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Cytoskeleton (Hoboken). 2017 Nov;74(11):426-442. doi: 10.1002/cm.21410. Epub 2017 Sep 30.

High-resolution imaging of muscle attachment structures in Caenorhabditis elegans.

Author information

1
Department of Pathology, Emory University, Atlanta, Georgia 30322.
2
Department of Neuroscience, Albert Einstein College of Medicine, Bronx, New York 10461.
3
Department of Cell Biology, Emory University, Atlanta, Georgia 30322.

Abstract

We used structured illumination microscopy (SIM) to obtain super-resolution images of muscle attachment structures in Caenorhabditis elegans striated muscle. SIM imaging of M-line components revealed two patterns: PAT-3 (β-integrin) and proteins that interact in a complex with the cytoplasmic tail of β-integrin and localize to the basal muscle cell membrane [UNC-112 (kindlin), PAT-4 (ILK), UNC-97 (PINCH), PAT-6 (α-parvin), and UNC-95], are found in discrete, angled segments with gaps. In contrast, proteins localized throughout the depth of the M-line (UNC-89 (obscurin) and UNC-98) are imaged as continuous lines. Systematic immunostaining of muscle cell boundaries revealed that dense body components close to the basal muscle cell membrane also localize at cell boundaries. SIM imaging of muscle cell boundaries reveal "zipper-like" structures. Electron micrographs reveal electron dense material similar in appearance to dense bodies located adjacent to the basolateral cell membranes of adjacent muscle cells separated by ECM. Moreover, by EM, there are a variety of features of the muscle cell boundaries that help explain the zipper-like pattern of muscle protein localization observed by SIM. Short dense bodies in atn-1 mutants that are null for α-actinin and lack the deeper extensions of dense bodies, showed "zipper-like" structures by SIM similar to cell boundary structures, further indicating that the surface-proximal components of dense bodies form the "zipper-like" structures at cell boundaries. Moreover, mutants in thin and thick filament components do not have "dot-like" dense bodies, suggesting that myofilament tension is required for assembly or maintenance of proper dense body shape.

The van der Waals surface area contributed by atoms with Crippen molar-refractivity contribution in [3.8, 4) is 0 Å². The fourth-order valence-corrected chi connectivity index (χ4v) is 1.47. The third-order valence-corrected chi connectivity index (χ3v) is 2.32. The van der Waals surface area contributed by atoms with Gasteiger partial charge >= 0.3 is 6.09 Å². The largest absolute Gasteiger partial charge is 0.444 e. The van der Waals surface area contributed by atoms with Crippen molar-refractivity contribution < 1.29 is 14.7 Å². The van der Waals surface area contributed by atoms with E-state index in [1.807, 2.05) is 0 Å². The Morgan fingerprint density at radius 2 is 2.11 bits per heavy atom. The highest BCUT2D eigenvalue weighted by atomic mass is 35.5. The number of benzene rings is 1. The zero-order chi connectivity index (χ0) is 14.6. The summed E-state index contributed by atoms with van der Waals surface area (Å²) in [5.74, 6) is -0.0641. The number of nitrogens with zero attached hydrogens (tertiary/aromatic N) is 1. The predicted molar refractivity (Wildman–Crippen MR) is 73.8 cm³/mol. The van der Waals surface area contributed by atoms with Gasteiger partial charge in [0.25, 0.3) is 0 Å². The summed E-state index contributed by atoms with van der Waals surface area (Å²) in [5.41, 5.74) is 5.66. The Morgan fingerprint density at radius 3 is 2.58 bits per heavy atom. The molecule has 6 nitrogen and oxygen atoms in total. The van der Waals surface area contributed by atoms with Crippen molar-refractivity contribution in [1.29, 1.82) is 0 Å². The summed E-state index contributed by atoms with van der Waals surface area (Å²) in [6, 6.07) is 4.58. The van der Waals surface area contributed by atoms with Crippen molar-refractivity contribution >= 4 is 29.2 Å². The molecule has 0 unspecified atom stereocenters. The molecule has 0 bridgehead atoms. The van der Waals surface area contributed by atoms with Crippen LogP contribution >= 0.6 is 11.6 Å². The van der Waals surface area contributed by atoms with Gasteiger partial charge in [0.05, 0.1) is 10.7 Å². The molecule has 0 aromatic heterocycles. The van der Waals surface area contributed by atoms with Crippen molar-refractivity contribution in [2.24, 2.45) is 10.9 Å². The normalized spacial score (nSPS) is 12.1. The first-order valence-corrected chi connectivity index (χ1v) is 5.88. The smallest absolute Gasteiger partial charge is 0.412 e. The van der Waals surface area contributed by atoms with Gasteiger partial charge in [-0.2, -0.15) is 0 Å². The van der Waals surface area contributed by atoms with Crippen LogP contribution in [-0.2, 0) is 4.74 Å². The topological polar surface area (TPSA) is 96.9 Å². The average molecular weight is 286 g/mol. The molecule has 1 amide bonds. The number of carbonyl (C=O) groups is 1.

KEYWORDS:

C. elegans; electron microscopy; integrin adhesion sites; muscle; super resolution microscopy

PMID:
28921913
PMCID:
PMC5811768
DOI:
10.1002/cm.21410
[Indexed for MEDLINE]
Free PMC Article

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